A Third Circuit panel on Thursday backed a lower court decision to toss a lawsuit accusing two state investigators of illegally obtaining a Penn State University employee’s work emails, saying while it was “dismayed” by the pair’s use of an improper subpoena, her employers had the authority to hand them over.

  • September 20, 2018

    MoFo, Weil Gotshal Guide $350M Vonage-NewVoice Tie-Up

    Business and residential communications provider Vonage Holdings Corp. said Thursday it will pay $350 million to take over private equity-backed, cloud-based contact center provider NewVoiceMedia, with Morrison & Foerster LLP guiding the buyer and Weil Gotshal & Manges LLP steering the seller.

  • September 20, 2018

    J&J Can't Escape Calif. Talc Warning Label Suit

    A California federal judge has rebuffed Johnson & Johnson's bid to dismiss a suit alleging it violates state warning label and false advertising laws by selling asbestos-contaminated talcum powder products, writing the consumer products giant was "simply demanding more" detail than is necessary in a complaint.

  • September 20, 2018

    3rd Circ. Won't Revive Securities Fraud Row Against Hertz

    The Third Circuit on Thursday refused to revive a putative securities class action against Hertz Global Holdings Inc. over allegedly false and misleading statements about its financial condition and internal controls, saying the explanation that former company executives engaged in mismanagement is more plausible than shareholders' claims of a systemic fraud.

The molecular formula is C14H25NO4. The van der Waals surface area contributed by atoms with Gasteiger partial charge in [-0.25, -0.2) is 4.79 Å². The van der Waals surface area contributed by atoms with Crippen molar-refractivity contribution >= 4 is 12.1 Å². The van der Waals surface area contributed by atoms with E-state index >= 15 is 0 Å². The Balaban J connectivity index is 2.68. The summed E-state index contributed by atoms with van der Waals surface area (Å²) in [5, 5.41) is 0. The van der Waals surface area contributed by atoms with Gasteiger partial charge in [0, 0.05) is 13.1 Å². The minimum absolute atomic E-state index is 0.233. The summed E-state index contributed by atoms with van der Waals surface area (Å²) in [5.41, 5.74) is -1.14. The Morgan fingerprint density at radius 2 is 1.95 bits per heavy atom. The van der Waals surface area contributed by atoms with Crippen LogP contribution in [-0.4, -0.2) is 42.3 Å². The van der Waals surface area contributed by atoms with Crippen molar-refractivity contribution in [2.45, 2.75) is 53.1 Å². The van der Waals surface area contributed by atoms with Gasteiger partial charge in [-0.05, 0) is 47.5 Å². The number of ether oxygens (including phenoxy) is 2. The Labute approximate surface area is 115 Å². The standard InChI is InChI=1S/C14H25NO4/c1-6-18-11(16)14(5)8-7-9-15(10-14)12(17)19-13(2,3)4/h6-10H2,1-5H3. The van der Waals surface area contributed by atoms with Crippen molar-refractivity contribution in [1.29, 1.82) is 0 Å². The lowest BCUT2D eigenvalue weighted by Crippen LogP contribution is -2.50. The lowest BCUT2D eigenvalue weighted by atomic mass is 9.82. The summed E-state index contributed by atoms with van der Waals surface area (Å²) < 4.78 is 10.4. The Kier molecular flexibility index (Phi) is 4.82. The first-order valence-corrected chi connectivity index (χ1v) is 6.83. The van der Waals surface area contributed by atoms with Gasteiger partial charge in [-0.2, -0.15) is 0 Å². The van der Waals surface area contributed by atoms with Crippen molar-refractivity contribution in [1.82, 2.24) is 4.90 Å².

• September 20, 2018

    SEC Seeks $1M Sanctions From Ex-Brokerage Firm Execs

    The U.S. Securities and Exchange Commission has asked a New Jersey federal court to enforce $1 million in sanctions against two brokerage firm executives in connection with a scheme that allegedly involved manipulative trading to create artificial demand, saying Thursday that they haven’t honored the four-year-old settlement.

  • September 20, 2018

    Beach Eatery Showed Need For Summer Hires, BALCA Finds

    The Board of Alien Labor Certification Appeals has reversed a U.S. Department of Labor certifying officer’s determination that a shrimp restaurant on the Jersey Shore failed to establish that it temporarily needed more dishwashers during the summer season.

  • September 20, 2018

    Dun & Bradstreet Hit With Securities Suit Over $6.9B Merger